A group of shorter abstract electronic pieces. The rhythmic sensibility feels more like that of spoken language than music. Described as, “Un-ornamented and Brutalist”, I was expecting it to be a bit more harsh than it is, while not exactly Brutalist, it is enjoyable and original electronic music.
“Composed and recorded by Elías Merino between CeReNeM (Centre for Research in New Musics) and Madrid.”
If you want to give your speakers a workout, play this loud. (Various extremely high bpm manipulations of sounds from drum machines.)
“Explorations of sounds created by drum synths + saturation at very high bpm. Mathematica software was used to generate MIDI files in which the bpm increases/decreases exponentially, with an exponent set at the Golden ratio (1.618 or 0.618). The tempo of the drums goes up to 300,000 bpm.”
The only information accompanying the album is, “Microphone + Computer assistance.”
Mics left live in the wind? Mics inside a crumpling paper bag rolling in the wind? Those are my best guesses, but I’ve no idea what systems or devices Kevin Drumm used to create this album. Still, despite its mysterious origins, a strangely compelling recording.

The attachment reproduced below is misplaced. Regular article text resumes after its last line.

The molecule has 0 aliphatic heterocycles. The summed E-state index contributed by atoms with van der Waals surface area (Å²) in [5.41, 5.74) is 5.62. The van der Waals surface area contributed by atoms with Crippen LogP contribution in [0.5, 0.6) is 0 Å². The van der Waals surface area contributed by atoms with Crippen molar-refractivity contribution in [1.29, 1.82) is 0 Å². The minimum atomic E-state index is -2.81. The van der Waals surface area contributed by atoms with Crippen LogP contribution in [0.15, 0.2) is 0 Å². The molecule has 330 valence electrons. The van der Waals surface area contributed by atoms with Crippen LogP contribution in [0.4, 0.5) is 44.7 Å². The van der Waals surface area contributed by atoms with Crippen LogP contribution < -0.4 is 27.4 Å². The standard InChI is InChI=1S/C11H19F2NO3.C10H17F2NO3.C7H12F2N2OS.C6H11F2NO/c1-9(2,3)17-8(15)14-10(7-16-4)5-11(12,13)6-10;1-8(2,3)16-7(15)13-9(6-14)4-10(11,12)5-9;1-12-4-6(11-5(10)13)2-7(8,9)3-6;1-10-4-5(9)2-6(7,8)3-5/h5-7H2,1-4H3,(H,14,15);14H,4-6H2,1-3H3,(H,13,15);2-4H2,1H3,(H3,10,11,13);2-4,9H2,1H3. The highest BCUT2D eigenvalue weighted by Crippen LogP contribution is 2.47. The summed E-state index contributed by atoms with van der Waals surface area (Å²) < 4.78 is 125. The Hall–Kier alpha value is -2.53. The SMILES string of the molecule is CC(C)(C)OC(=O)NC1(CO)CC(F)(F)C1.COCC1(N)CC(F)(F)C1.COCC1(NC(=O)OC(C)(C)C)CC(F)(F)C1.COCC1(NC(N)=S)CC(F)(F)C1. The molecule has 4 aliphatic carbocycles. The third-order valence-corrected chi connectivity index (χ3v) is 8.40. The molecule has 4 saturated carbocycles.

I do love a project. Anyway, I drive to Oakland every Monday for band practice. On the way home, I usually listen to something. But, anything too long gets cut off. I decided, the SuperPang catalog is a good choice, as most releases around 20-30 minutes long and all, (so far,) seem to be at least pretty interesting.
It really is pretty goofy, vintage video game like sounds over stompy quasi-dance beats. I swear some of the sounds come from frogger. Changes frequently enough to stay interesting. Perfectly appropriate for late night driving among the Uber drivers and tech bros Tokyo Drifting from one exit to the next.
“A pair of long wabbit acid techno pearls from the infamous trans-European duo: Roc Jiménez de Cisneros and Stephen Sharp aka EVOL.”